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Sense of injustice

Author(s): Mary Ellen Wurzbach, PhD, MSN, FNP, ANEF

A sense of injustice is essential to the survival of the human race. Current events re-enforce the sense that some behavior breeches the social contract that professionals have with those in their charge. The phrase “to protect and serve” can apply to all professions, including nursing. Racism, gender bias, ageism, and any traumatizing of our vulnerable clients is abhorrent.

Freedom, liberty, and our future as both a profession and a people depend on us having a well-developed sense of injustice. In society, social injustice is never totally vanquished. There are and will be oppressive forces in some person’s natures that push them to violate the rights and autonomy of others. In healthcare, nurses are the witnesses of these injustices. We try to protect our patients’ autonomy and to do good and no harm, but in some cases, the organizational structures of our systems make peaceful protest necessary. Our systems, including the healthcare system, are only as beneficent and just as the people administering and working in them—that includes you and me.

Nurses are in an ideal position to defend the rights of all patients. We work in many settings in which human rights should take precedence. We work in physical and mental health settings. We work in prisons and nursing homes, hospitals, and residential care. If every nurse stood up or spoke up when witnessing injustice, the entire healthcare system would change and improve.

Why should elders die from COVID-19 in large numbers when we provide the care at these institutions?  Why should persons addicted to opioids be civilly committed for treatment? Why should prisoners lose their jobs and, even in some cases, homes, after only 10 days of incarceration?

We learned as students that nurses are change agents. That we are the professionals who interact with all others in healthcare. That we are the eyes and ears of our organizations. When so much is at stake, we need to amplify our status as peacemakers and coordinators of humane care. As citizen nurses, we need to assume our role as coordinators of compassionate care.

We are citizens of change. We suffer not only for ourselves but for our patients, residents, families, friends, and neighbors. As nurses, we do no harm and do good, promote justice, and protect autonomy. The sense of injustice pushes people to act and with this conviction make changes. Now is the time for nurses to join their activated citizen patients in making changes.

All lives matter. Black lives and racial justice is imperative, and in my experience the old, young, white, Black, Hispanic, prisoners, Native Americans, mentally ill, immigrants, jobless and the poverty stricken all have legitimate claims to our compassion. In most cases, these communities have no one to speak for them. Nurses need to become the voice for the concerns and cares of the variety of persons we see who have no voice.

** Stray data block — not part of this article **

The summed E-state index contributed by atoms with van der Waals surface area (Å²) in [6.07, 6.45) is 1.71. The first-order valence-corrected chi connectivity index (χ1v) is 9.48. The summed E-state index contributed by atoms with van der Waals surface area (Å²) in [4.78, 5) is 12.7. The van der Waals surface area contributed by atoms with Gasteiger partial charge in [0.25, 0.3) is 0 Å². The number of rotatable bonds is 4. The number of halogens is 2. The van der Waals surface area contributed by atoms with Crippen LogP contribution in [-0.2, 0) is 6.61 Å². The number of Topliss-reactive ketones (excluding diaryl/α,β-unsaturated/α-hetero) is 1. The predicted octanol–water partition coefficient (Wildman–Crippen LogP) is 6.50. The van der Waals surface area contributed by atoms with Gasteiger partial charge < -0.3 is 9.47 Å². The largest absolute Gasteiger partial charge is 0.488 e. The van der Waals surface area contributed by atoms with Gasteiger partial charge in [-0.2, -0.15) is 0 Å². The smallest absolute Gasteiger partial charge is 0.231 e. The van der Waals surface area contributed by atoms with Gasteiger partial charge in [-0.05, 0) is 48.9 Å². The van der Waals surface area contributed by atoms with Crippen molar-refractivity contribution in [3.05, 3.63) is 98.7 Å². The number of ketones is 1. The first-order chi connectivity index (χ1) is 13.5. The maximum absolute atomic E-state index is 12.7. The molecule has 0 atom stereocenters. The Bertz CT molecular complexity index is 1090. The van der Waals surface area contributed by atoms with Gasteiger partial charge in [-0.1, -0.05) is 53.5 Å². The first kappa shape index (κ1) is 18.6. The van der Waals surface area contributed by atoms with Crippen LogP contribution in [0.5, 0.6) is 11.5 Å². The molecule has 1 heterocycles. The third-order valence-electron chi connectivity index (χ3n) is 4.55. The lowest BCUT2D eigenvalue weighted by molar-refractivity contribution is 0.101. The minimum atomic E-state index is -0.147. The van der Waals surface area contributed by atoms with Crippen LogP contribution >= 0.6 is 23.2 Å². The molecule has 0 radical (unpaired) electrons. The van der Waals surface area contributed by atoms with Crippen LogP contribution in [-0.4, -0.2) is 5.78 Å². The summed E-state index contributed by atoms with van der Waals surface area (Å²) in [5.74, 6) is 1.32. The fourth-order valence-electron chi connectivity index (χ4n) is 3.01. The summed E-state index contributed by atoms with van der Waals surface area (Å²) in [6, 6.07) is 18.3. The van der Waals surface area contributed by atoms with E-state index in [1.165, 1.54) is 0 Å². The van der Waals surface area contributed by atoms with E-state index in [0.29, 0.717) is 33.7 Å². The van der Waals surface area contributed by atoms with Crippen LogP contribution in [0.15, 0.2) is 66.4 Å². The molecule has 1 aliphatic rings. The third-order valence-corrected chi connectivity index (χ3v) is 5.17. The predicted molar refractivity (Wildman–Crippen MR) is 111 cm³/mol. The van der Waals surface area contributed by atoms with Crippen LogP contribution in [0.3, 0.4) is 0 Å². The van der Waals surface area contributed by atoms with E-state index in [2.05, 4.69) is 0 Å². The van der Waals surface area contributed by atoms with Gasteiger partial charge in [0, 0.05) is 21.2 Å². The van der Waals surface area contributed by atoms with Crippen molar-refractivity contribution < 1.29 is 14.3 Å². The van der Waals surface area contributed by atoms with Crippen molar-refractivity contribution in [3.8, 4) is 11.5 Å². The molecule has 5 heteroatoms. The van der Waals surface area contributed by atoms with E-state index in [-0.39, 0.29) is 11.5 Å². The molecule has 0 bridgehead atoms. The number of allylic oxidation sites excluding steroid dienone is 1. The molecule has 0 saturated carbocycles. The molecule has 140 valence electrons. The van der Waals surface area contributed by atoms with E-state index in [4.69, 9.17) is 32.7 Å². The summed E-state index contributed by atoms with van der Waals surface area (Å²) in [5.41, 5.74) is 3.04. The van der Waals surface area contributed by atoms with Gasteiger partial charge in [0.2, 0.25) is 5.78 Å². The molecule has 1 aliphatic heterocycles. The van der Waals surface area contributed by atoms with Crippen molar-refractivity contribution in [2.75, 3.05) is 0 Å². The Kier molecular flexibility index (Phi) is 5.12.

In most cases the sense of injustice originates from an extreme violation. A violation so extreme that it affects the very identity of the person violated. When it’s so extreme, the sense of injustice affects whole masses of people, as we have seen. As nurses we need to build on that sense of injustice to bring about social change.

We live in a global society witnessing protests around the world that signify the sense of injustice related to the violation of the inalienable right to life, liberty, and the pursuit of happiness. These rights depend on having a sense of autonomy and a belief that all professionals with whom we interact will protect and preserve this autonomy.

Whether autonomy is seen as the right to free association, as a right to free speech, or as due process and equal protection under the law, all forms of restriction and violation of autonomy must be addressed. Nurses are in a place in the organization where we can make a difference for those considered “different” by some segments of society.

We are one of the most trusted professions. We have it within our power to intervene when we witness unjust actions, policies, or procedures. As citizens, we can protest in the streets if we wish. But as professionals, we can do as much to promote egalitarianism, social justice, and humane treatment in our own microcosm of work. We are change agents because we see and hear all aspects of our organizations. We are the care coordinators responsible for the continuum of care.

One must see everyone’s rights as defensible. Everyone’s life matters. The concern is that most of the vulnerable have no voice. We as nurses can be the voice or a translator and interpreter of the voices of the suffering many.

For centuries some have been injured by systems set up to benefit some and disadvantage and disenfranchise others: Slavery; Native-Americans driven off their land; the mentally ill caged, abused and drugged; immigrants of all cultures denigrated. Years ago, immigrants were separated from society and today Hispanic families are torn apart with children separated from parents and sometimes sent back to countries where they are abandoned.

In the movie Apocalypse Now, Marlon Brando describes “the horror” of the Vietnam War. We witness “horror” everyday but may not recognize the depths of despair of those experiencing it. The sense of injustice is a reaction to suddenly feeling one’s own or another’s horror. We as nurses have the opportunity to speak up or stand up within our places of work. Will we?

Mary Ellen Wurzbach is John McNaughton Rosebush Professor Emerita, University of Wisconsin – Oshkosh in Oshkosh Wisconsin.

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